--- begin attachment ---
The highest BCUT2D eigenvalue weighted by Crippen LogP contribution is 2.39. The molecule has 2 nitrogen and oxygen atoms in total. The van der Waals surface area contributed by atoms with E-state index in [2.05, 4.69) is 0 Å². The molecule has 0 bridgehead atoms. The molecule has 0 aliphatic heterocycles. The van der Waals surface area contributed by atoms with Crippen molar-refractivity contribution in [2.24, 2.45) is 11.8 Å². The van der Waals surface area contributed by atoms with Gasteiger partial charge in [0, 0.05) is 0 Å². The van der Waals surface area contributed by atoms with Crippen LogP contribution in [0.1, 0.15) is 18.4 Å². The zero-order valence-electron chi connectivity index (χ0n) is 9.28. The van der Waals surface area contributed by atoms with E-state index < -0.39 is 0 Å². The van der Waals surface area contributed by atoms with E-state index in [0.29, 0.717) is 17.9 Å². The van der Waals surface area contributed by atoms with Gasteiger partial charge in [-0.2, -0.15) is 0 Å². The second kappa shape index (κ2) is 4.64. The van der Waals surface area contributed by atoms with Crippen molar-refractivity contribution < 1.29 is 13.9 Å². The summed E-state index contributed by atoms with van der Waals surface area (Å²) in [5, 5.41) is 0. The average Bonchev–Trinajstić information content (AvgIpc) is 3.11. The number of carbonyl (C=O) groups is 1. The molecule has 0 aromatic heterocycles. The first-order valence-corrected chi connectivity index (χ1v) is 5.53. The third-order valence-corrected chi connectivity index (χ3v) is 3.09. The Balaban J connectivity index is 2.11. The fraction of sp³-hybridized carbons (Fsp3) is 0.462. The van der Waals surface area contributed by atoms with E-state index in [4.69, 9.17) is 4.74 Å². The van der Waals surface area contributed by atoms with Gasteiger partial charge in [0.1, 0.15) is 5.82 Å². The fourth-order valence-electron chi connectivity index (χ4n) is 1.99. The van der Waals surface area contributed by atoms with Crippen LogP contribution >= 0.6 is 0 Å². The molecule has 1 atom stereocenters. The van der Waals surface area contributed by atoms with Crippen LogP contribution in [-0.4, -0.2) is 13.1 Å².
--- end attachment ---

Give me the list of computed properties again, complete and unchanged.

The highest BCUT2D eigenvalue weighted by Crippen LogP contribution is 2.39. The molecule has 2 nitrogen and oxygen atoms in total. The van der Waals surface area contributed by atoms with E-state index in [2.05, 4.69) is 0 Å². The molecule has 0 bridgehead atoms. The molecule has 0 aliphatic heterocycles. The van der Waals surface area contributed by atoms with Crippen molar-refractivity contribution in [2.24, 2.45) is 11.8 Å². The van der Waals surface area contributed by atoms with Gasteiger partial charge in [0, 0.05) is 0 Å². The van der Waals surface area contributed by atoms with Crippen LogP contribution in [0.1, 0.15) is 18.4 Å². The zero-order valence-electron chi connectivity index (χ0n) is 9.28. The van der Waals surface area contributed by atoms with E-state index < -0.39 is 0 Å². The van der Waals surface area contributed by atoms with E-state index in [0.29, 0.717) is 17.9 Å². The van der Waals surface area contributed by atoms with Gasteiger partial charge in [-0.2, -0.15) is 0 Å². The second kappa shape index (κ2) is 4.64. The van der Waals surface area contributed by atoms with Crippen molar-refractivity contribution < 1.29 is 13.9 Å². The summed E-state index contributed by atoms with van der Waals surface area (Å²) in [5, 5.41) is 0. The average Bonchev–Trinajstić information content (AvgIpc) is 3.11. The number of carbonyl (C=O) groups is 1. The molecule has 0 aromatic heterocycles. The first-order valence-corrected chi connectivity index (χ1v) is 5.53. The third-order valence-corrected chi connectivity index (χ3v) is 3.09. The Balaban J connectivity index is 2.11. The fraction of sp³-hybridized carbons (Fsp3) is 0.462. The van der Waals surface area contributed by atoms with E-state index in [4.69, 9.17) is 4.74 Å². The van der Waals surface area contributed by atoms with Gasteiger partial charge in [0.1, 0.15) is 5.82 Å². The fourth-order valence-electron chi connectivity index (χ4n) is 1.99. The van der Waals surface area contributed by atoms with Crippen LogP contribution >= 0.6 is 0 Å². The molecule has 1 atom stereocenters. The van der Waals surface area contributed by atoms with Crippen LogP contribution in [-0.4, -0.2) is 13.1 Å².